So, I’m posting this here, just in case I forget in the future and wonder why I didn’t say anything about Dickens’ 200th birthday (which I think is a completely important event). I didn’t post anything, because I got distracted by the shaking of the earth.

Sunday, February 5, 2012

Thoughts: Pride and Prejudice by Jane Austen (Part Two)


After I finished rereading Pride and Prejudice for the umpteenth time, I put the book down and stared into space for a couple of seconds.

Saying the book is brilliant would be quite brilliant, but I’m just going to pop that sentiment in here for the sake of posterity. There are so many things I loved about it now that I didn’t even notice before. The way it can endure multiple rereadings, for example. Every time I reread Pride and Prejudice, I never fail to discover something new to love about it or to think about it. I believe that’s the one thing only a true classic can achieve.

Delusional as this may sound, Mr. Darcy didn’t just feel like a fictional character on this reread. He seemed like an actual fully fleshed out human being with various dimensions. Also, he’s still pretty hot. But I digress. By the end of the novel, I felt like I knew him well enough to predict his actions. For example, when Elizabeth receives the letter informing her of Lydia’s elopement with Wickham and Darcy shows up, you just know he’s going to do something about it. I knew and hoped (with both fingers crossed, of course) that he would show up at Longbourn sooner or later.

And that scene where he asks Elizabeth to meet his sister? It’s a pretty suspenseful situation, because, after she rejected him in Rosings, the reader has no idea how Mr. Darcy feels about Elizabeth now. Mr. Darcy’s request for Elizabeth to meet Georgiana Darcy clears up all of the reader’s doubt, and tells you that, yes, Mr. Darcy is still very much in love with Elizabeth Bennet. I think my heart just fluttered a little there.
``There is also one other person in the party,'' he continued after a pause, ``who more particularly wishes to be known to you, -- Will you allow me, or do I ask too much, to introduce my sister to your acquaintance during your stay at Lambton?''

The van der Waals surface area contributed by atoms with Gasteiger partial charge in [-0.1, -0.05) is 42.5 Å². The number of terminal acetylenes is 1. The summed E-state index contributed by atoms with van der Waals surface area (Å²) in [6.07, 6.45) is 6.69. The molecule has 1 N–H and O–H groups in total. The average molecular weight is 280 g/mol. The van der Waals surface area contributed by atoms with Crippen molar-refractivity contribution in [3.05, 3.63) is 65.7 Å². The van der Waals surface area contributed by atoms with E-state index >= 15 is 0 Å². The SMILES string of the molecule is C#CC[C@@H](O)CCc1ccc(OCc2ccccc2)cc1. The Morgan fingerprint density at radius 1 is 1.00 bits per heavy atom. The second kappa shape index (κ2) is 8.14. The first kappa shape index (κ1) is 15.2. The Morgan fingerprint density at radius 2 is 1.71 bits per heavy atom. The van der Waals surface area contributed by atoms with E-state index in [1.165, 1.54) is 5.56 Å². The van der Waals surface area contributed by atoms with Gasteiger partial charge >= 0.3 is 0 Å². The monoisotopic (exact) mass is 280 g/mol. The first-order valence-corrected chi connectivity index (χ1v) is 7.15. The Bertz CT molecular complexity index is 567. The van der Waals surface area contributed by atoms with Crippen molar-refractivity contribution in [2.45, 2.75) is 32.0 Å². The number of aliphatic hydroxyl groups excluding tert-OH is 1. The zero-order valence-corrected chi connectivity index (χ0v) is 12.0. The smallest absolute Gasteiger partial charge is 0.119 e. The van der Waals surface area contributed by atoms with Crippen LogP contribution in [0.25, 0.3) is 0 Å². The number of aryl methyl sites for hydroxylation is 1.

The surprise of such an application was great indeed; it was too great for her to know in what manner she acceded to it. She immediately felt that whatever desire Miss Darcy might have of being acquainted with her must be the work of her brother, and without looking farther, it was satisfactory; it was gratifying to know that his resentment had not made him think really ill of her.
This whole exchange made me wonder about what Mr. Darcy could have possibly told his sister about Elizabeth Bennet. Did he praise her in such glowing terms? Did he share his feelings? Did he give her hope that she might soon have a sister?

In my first post about Pride and Prejudice, I said that I kind of saw things through Mrs. Bennet’s eyes. I take that back now. The only character who could possibly be more annoying than her is Lydia who remains unchanged until the end of the novel. I was amazed by her behavior when she went to visit her family after she married Wickham. The fact that she was even able to show off her ring just makes me wants to smack her.

I don’t think I’ll be able to end this without taking about Miss Bingley. She is spiteful, and jealous, doing everything in her power to diminish Elizabeth Bennet’s charms in Mr. Darcy’s eyes. Needless to say, her backstabbing never worked, and she only ended up hurting herself and looking petty. Like in this scene:
He was resolutely silent however; and, from a determination of making him speak she continued,
``I remember, when we first knew her in Hertfordshire, how amazed we all were to find that she was a reputed beauty; and I particularly recollect your saying one night, after they had been dining at Netherfield, "She a beauty! -- I should as soon call her mother a wit." But afterwards she seemed to improve on you, and I believe you thought her rather pretty at one time.''
``Yes,'' replied Darcy, who could contain himself no longer, ``but that was only when I first knew her, for it is many months since I have considered her as one of the handsomest women of my acquaintance.''